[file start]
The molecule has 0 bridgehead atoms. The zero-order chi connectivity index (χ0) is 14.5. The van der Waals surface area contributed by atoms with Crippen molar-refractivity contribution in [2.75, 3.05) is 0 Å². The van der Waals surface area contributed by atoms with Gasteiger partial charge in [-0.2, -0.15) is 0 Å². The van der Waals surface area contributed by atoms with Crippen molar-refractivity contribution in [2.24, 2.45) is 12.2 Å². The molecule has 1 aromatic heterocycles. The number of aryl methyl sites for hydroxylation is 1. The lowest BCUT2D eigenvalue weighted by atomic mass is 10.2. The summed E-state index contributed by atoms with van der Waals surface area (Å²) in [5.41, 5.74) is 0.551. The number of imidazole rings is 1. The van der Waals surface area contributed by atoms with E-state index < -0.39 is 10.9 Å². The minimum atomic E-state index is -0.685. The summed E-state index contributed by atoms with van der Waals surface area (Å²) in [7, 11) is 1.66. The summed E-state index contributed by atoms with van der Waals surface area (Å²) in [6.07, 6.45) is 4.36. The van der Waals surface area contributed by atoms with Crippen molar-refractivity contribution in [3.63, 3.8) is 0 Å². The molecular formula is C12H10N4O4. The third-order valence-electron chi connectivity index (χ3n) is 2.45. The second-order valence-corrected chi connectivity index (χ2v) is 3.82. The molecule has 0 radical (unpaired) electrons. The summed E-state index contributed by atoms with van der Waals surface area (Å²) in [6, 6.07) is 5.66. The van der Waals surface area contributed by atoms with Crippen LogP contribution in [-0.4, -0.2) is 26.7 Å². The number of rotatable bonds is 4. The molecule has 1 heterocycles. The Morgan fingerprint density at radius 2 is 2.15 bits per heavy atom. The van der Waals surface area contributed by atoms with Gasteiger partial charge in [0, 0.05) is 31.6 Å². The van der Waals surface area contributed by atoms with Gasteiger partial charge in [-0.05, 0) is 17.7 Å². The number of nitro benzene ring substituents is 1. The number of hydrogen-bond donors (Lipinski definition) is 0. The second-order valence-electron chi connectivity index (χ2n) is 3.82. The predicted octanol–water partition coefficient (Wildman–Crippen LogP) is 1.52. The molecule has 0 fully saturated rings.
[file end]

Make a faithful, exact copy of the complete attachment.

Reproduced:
The molecule has 0 bridgehead atoms. The zero-order chi connectivity index (χ0) is 14.5. The van der Waals surface area contributed by atoms with Crippen molar-refractivity contribution in [2.75, 3.05) is 0 Å². The van der Waals surface area contributed by atoms with Gasteiger partial charge in [-0.2, -0.15) is 0 Å². The van der Waals surface area contributed by atoms with Crippen molar-refractivity contribution in [2.24, 2.45) is 12.2 Å². The molecule has 1 aromatic heterocycles. The number of aryl methyl sites for hydroxylation is 1. The lowest BCUT2D eigenvalue weighted by atomic mass is 10.2. The summed E-state index contributed by atoms with van der Waals surface area (Å²) in [5.41, 5.74) is 0.551. The number of imidazole rings is 1. The van der Waals surface area contributed by atoms with E-state index < -0.39 is 10.9 Å². The minimum atomic E-state index is -0.685. The summed E-state index contributed by atoms with van der Waals surface area (Å²) in [7, 11) is 1.66. The summed E-state index contributed by atoms with van der Waals surface area (Å²) in [6.07, 6.45) is 4.36. The van der Waals surface area contributed by atoms with Crippen molar-refractivity contribution in [3.63, 3.8) is 0 Å². The molecular formula is C12H10N4O4. The third-order valence-electron chi connectivity index (χ3n) is 2.45. The second-order valence-corrected chi connectivity index (χ2v) is 3.82. The molecule has 0 radical (unpaired) electrons. The summed E-state index contributed by atoms with van der Waals surface area (Å²) in [6, 6.07) is 5.66. The van der Waals surface area contributed by atoms with Crippen LogP contribution in [-0.4, -0.2) is 26.7 Å². The number of rotatable bonds is 4. The molecule has 1 heterocycles. The Morgan fingerprint density at radius 2 is 2.15 bits per heavy atom. The van der Waals surface area contributed by atoms with Gasteiger partial charge in [0, 0.05) is 31.6 Å². The van der Waals surface area contributed by atoms with Gasteiger partial charge in [-0.05, 0) is 17.7 Å². The number of nitro benzene ring substituents is 1. The number of hydrogen-bond donors (Lipinski definition) is 0. The second-order valence-electron chi connectivity index (χ2n) is 3.82. The predicted octanol–water partition coefficient (Wildman–Crippen LogP) is 1.52. The molecule has 0 fully saturated rings.